The newly minted wellness accessory will be available to order starting September 14th, Apple reports, and it packs a few unique features designed to bring the wearer—and their doctors—closer than ever to an all-encompassing peek at their body's inner workings. One such element of the design enables taking an ECG—or a recording of the heart's electrical activity—straight from the watch's digital crown. The smart tech inside the watch then assesses whether the heart rhythms are normal or exhibiting symptoms aligned to issues like atrial fibrillation.
Perhaps most notably, all this data doesn't just sit untouched in cyberspace. Instead, Apple funnels all of it into the Health app in the form of a handy, dandy PDF that you can hand over to your physician next time you go in for a checkup. This isn't the first time Apple's sphere has collided with the medical industry, though. Last year, the tech giant and Aetna (which already provides Apple Watches to employees) were in talks to extend that sweet perk to all of its insurance customers, but there's still no word on whether that killer, or rather, anti-killer collab will come to fruition. If it does, docs would theoretically get more specific and in-depth insight into patients' health profiles, leading to more precise and immediate diagnoses, to keep people healthier and medical costs lower. Talk about a mutually beneficial relationship, right?
Apple funnels the Watch data into the Health app in the form of a handy, dandy PDF that you can hand over to your physician next time you go in for a checkup.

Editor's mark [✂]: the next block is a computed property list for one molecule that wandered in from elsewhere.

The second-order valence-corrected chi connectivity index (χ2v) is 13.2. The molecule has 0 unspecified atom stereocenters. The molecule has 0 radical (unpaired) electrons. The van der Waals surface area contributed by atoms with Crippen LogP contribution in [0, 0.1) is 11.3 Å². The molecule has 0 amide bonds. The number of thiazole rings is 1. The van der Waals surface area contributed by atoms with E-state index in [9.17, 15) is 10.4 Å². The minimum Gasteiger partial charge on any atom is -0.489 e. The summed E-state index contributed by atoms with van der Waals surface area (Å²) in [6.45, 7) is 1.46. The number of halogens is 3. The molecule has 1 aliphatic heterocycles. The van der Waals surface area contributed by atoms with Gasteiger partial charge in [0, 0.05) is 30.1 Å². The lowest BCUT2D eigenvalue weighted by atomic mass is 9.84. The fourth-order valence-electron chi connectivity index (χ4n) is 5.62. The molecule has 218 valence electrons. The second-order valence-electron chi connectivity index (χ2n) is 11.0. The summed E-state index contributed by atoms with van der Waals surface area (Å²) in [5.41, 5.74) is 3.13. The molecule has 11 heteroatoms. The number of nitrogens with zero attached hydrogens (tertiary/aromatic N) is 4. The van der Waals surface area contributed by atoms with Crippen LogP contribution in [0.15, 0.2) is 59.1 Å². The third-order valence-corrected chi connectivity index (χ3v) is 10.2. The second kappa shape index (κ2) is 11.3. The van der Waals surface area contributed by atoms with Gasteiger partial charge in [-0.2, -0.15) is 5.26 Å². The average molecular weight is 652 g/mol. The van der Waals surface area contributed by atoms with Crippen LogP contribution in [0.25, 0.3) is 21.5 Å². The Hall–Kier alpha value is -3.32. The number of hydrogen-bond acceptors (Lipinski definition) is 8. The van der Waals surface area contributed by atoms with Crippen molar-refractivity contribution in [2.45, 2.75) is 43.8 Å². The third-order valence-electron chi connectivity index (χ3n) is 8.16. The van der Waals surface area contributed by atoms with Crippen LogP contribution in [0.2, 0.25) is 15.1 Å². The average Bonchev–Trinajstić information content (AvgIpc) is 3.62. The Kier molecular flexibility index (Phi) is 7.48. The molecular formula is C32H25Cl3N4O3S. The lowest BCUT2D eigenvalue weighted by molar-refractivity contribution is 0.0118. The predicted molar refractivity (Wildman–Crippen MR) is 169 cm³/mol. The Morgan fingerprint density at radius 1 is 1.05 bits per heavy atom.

The newest member of the Apple family isn't the only wearable watch to offers these types of groundbreaking, data-driven features though. Kardia Brand also offers ECG and FitBit partnered with Google earlier this year to send health data from its devices to doctors. However, Apple Watch Series 4 might just be the only wearable out there with both of those features built into one product—and more.
The watch also boasts a feature that Apple calls "fall detection," which uses two technologies known as accelerometer and gyroscope to tell when you've taken a hard fall, à la Life Alert. If after a minute, it doesn't detect any movement, it can call 911.
Let's just hope this arm candy can deliver on all its promised advantages, but especially the super-sensitive fall-detection software. Because TBH, a visit from the paramedics every. single. time. you haphazardly drop your digi-jewelry might get old after a while.
Speaking of state-of-the-art fit-tech, here's what you need to know about the fancy heart-rate monitor that everyone's talking about, and the pad that might soothe your period cramps.
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